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End Israel's Occupation: 40 years too many

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These T-shirts have been specially designed by Dora McPhee and the Women for Palestine executive committee to protest 40 years of Israel’s occupation of the Palestinian Occupied Territories.

’67 symbolises the beginning of the Occupation.

The razor wire symbolises the closure of Palestinian society and the prison in which the Palestinians are being forced to endure the most inhuman deprivations and violations of their rights with no hope of liberation in sight.

The Palestinian kaffir blowing in the wind symbolises the Palestinian people.

The boy Handala is the symbol of Palestinian defiance.  (Click on picture for more information.)

The T-shirts are all in black and are available in X-large, large, medium and small at a cost of $9.
Please contact Moammar on (03) 9818 5080 or by email info@67.com.au

>> View larger T-shirts here <<

About Handala

Handala, the Palestinian defiance symbol


Handala (or Hanzala) is the most famous of the Palestinian cartoonist Naji al-Ali's cartoon characters. He is depicted as a ten-year old boy, and appeared for the first time in Al-Siyasa in Kuwait in 1969. The figure turned his back to the viewer from the year 1973, and clasped his hands behind his back. The artist explained that the ten-year old represented his age when forced to leave Palestine and would not grow up until he could return to his homeland; his turned back and clasped hands symbolised the character's rejection of "outside solutions". Handala wears ragged clothes and is barefoot, symbolising his allegiance to the poor. In later cartoons, he sometimes appears throwing stones or writing graffiti.

Handala became the signature of Naji al-Ali's cartoons and remains an iconic symbol of Palestinian identity and defiance; the artist remarked that "this being that I have invented will certainly not cease to exist after me, and perhaps it is no exaggeration to say that I will live on with him after my death".

"The child Handala is my signature, everyone asks me about him wherever I go. I gave birth to this child in the Gulf and I presented him to the people. His name is Handala and he has promised the people that he will remain true to himself. I drew him as a child who is not beautiful, his hair is like the hair of a hedgehog who uses his thorns as a weapon. Handala is not a fat, happy, relaxed, or pampered child, he is barefooted like the refugee camp children, and he is an 'icon' that protects me from making mistakes. Even though he is rough, he smells of Amber. His hands are clasped behind his back as a sign of rejection at a time when solutions are presented to us the American way. Handala was born ten years old, and he will always be ten years old. At that age I left my homeland, and when he returns, Handala will still be ten, and then he will start growing up. The laws of nature do not apply to him. He is unique. Things will become normal again when the homeland returns. I presented him to the poor and named him Handala as a symbol of bitterness. At first he was a Palestinian child, but his consciousness developed to have a national and then a global and human horizon. He is a simple yet tough child, and this is why people adopted him and felt that he represents their consciousness."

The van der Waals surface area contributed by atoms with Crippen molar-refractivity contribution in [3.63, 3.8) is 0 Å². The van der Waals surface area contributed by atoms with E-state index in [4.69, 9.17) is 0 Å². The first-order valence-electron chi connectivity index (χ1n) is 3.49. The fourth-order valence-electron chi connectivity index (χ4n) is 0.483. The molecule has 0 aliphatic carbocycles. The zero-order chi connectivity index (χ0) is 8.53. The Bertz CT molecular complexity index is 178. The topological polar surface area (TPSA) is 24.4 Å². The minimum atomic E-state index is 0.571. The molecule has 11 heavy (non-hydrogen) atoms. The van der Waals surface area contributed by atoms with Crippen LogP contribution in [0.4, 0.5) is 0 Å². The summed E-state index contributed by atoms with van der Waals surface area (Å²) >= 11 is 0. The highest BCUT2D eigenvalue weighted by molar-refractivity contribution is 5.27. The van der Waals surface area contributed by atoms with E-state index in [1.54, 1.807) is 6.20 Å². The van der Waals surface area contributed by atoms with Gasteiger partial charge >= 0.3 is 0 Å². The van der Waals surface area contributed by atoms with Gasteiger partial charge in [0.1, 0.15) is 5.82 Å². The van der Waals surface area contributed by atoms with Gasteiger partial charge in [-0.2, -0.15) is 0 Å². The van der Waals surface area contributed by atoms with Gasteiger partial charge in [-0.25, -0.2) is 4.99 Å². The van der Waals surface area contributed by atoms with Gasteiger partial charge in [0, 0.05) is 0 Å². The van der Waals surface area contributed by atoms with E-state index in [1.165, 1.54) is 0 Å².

"What is the role of political caricature?" "Its role is to bare life... caricature always hangs life to dry in the open air and in the public streets... it grabs life wherever it finds it to place it on the rooftops of the world where there is no place to fill the gaps or cover its holes." "When will people see Handala's face?" "When Arab dignity is no longer threatened, and when the Arab individual regains his freedom and humanity. Still, the most tiring part is to continue the road with all its contradictions. The weariness of the homeland will always remain deep inside." "Handala is the witness of the century who will never die... the witness who entered life all of a sudden and will never leave it. He is the legend-witness. This character was born to survive... I will continue within him even after I die."

Naji Al-Ali was born in Ash-Shajara village in 1936, one of 480 villages destroyed after 1948. His family was displaced to Ein Al-Hilweh refugee camp in Lebanon. Between 1957 and 1983 he worked for a variety of newspapers in Lebanon and the Gulf. In 1983 he returned to Kuwait to work for "Al-Qabas" newspaper until 1985 when he was forced to leave to London to work with the same newspaper in its London office. During this period he published more than 40,000 cartoons. The New York Times once wrote: "If you want to know what the Arabs think of the US look at Naji Al-Ali's cartoons." The Time magazine also described him saying: "This man draws with human bones." The 'Asahi' Japanese newspaper wrote: "Naji Al-Ali draws using phosphoric acid."

On Wednesday July 22 1987 at 17:10 Greenwich meantime, Naji Al-Ali parked his car in central London, and walked a few meters towards the offices of Al-Qabas newspaper where he worked. A dark complexioned, curly haired, young man surprised him with a bullet in his head and ran away as Naji Al-Ali fell on the pavement. On August 29th, Naji Al-Ali finally died in hospital and was buried on September 3rd in Brookwood cemetery in Woking. His death marked the end of an era, and ironically, the beginning of the Intifada in the West Bank and the Gaza Strip. Until this day, his cartoons are used over and over again, and "Handala" is still as relevant today as he was twenty years ago. (From "This week in Palestine" No 14, August 1999) - Wikipedi


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